34-42. (canceled)
43. A system for determining whether an agent modulates transcription control activity of a TERT promoter, said system comprising:
(a) an expression system comprising a TERT promoter nucleic acid operably linked to a heterologous reporter nucleic acid, wherein said expression system is integrated into a nucleic acid in a manner such that it is known to be inactive under wild-type conditions but not positionally silenced; and
(b) said agent.
44-46. (canceled)
Description
    CROSS-REFERENCE TO RELATED APPLICATIONS
  • [0001]
    Pursuant to 35 U.S.C. 119 (e), this application claims priority to the filing date of U.S. Provisional Patent Application Ser. No. 60/618,484 filed Oct. 12, 2004 and to the filing date of U.S. Provisional Patent Application Ser. No. 60/599,351 filed Aug. 6, 2004; the disclosures of which applications are herein incorporated by reference.
  • INTRODUCTION
  • [0002]
    1. Background of the Invention
  • [0003]
    Telomeres, which define the ends of chromosomes, consist of short, tandemly repeated DNA sequences loosely conserved in eukaryotes. For example, human telomeres consist of many kilobases of (TTAGGG)n together with various associated proteins. Small amounts of these terminal sequences or telomeric DNA are lost from the tips of the chromosomes during S phase because of incomplete DNA replication. Many human cells progressively lose terminal sequence with cell division, a loss that correlates with the apparent absence of telomerase in these cells. The resulting telomeric shortening has been demonstrated to limit cellular lifespan.
  • [0004]
    Telomerase is a ribonucleoprotein that synthesizes telomeric DNA. In general, telomerase is made up of two components: (1) an essential structural RNA (TR or TER) (where the human component is referred to in the art as hTR or hTER); and (2) a catalytic protein (telomerase reverse transcriptase or TERT) (where the human component is referred to in the art as hTERT). Telomerase works by recognizing the 3′ end of DNA, e.g., telomeres, and adding multiple telomeric repeats to its 3′ end with the catalytic protein component, e.g., hTERT, which has polymerase activity, and hTER which serves as the template for nucleotide incorporation. Of these two components of the telomerase enzyme, both the catalytic protein component and the RNA template component are activity-limiting components.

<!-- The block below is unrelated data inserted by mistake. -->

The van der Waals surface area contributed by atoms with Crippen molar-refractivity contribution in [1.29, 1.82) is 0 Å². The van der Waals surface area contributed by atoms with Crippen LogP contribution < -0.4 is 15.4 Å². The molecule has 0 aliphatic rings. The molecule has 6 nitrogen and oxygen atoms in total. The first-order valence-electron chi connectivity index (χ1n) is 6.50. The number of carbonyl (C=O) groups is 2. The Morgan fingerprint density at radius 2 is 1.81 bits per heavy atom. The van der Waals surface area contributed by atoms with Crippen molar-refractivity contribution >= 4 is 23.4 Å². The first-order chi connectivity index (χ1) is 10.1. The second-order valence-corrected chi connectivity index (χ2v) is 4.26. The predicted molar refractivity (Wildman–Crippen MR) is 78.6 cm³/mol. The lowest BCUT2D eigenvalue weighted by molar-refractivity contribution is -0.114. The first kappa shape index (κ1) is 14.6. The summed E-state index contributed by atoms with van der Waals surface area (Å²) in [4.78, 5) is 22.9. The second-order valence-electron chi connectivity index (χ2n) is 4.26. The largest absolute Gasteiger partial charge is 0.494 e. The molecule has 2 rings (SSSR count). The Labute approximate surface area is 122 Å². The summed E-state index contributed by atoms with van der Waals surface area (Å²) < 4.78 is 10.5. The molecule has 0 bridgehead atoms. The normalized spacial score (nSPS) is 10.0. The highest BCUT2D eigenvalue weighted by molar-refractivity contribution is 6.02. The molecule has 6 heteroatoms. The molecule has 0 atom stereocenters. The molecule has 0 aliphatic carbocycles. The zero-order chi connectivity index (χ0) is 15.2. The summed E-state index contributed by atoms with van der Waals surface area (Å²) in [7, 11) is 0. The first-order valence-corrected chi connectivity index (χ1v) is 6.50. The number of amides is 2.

• [0005]
    Because of its role in cellular senescence and immortalization, there is much interest in the development of protocols and compositions for regulating telomerase activity.
  • [0006]
    2. Literature of Interest
  • [0007]
    U.S. Pat. Nos. 5,972,605; 6,610,839 and 6,664,046 and published United States Application 2004/0072787; as well as WO 02/070668; WO 03/016474; WO 03/000916; WO 02/101010; WO 02/090571; WO 02/090570; WO 02/072787; WO 02/070668; WO 02/16658; WO 02/16657; and the references cited therein.
  • SUMMARY OF THE INVENTION
  • [0008]
    Methods and compositions for assaying an agent for TERT promoter modulatory activity are provided. In the subject methods, an agent is contacted with an expression system that includes a TERT promoter nucleic acid operably linked to a heterologous reporter nucleic acid. A feature of the expression system is that it is integrated into a carrier nucleic acid, e.g., a chromosome, in a manner such that it is known to be inactive under wild-type conditions but not positionally silenced. Also provided are compositions, systems and kits thereof, as well as devices, that find use in practicing the subject methods. The subject invention finds use in assaying agents for TERT promoter modulatory activity, such as in a high throughput format.
  • BRIEF DESCRIPTION OF THE FIGURES
  • [0009]
    FIG. 1 shows the hTERT promoter sequence including Site C.
  • [0010]
    FIG. 2 provides a schematic view of a representative high-throughput screening device according to an embodiment of the invention (see Example I).
  • [0011]
    FIG. 3 is a diagram of an exemplary embodiment of depicting generating test and reporter cell lines according to the subject invention (see Example ll).
  • DEFINITIONS
  • [0012]
    As used herein, the terms “allele” or “allelic sequence” refer to an alternative form of a nucleic acid sequence (i.e., a nucleic acid corresponding to a TERT promoter, particularly, an hTERT promoter). Alleles result from mutations (i.e., changes in the nucleic acid sequence), and can produce differently regulated mRNAs. Common mutational changes that give rise to alleles are generally ascribed to natural deletions, additions, or substitutions of nucleotides. Each of these types of changes may occur alone, in combination with the others, or one or more times within a given gene, chromosome or other cellular nucleic acid. Thus, the term “TERT promoter” includes allelic forms of TERT promoter sequences, i.e., TERT cis-acting transcriptional control elements, including, e.g., the exemplary human and mouse sequences described herein.
  • [0013]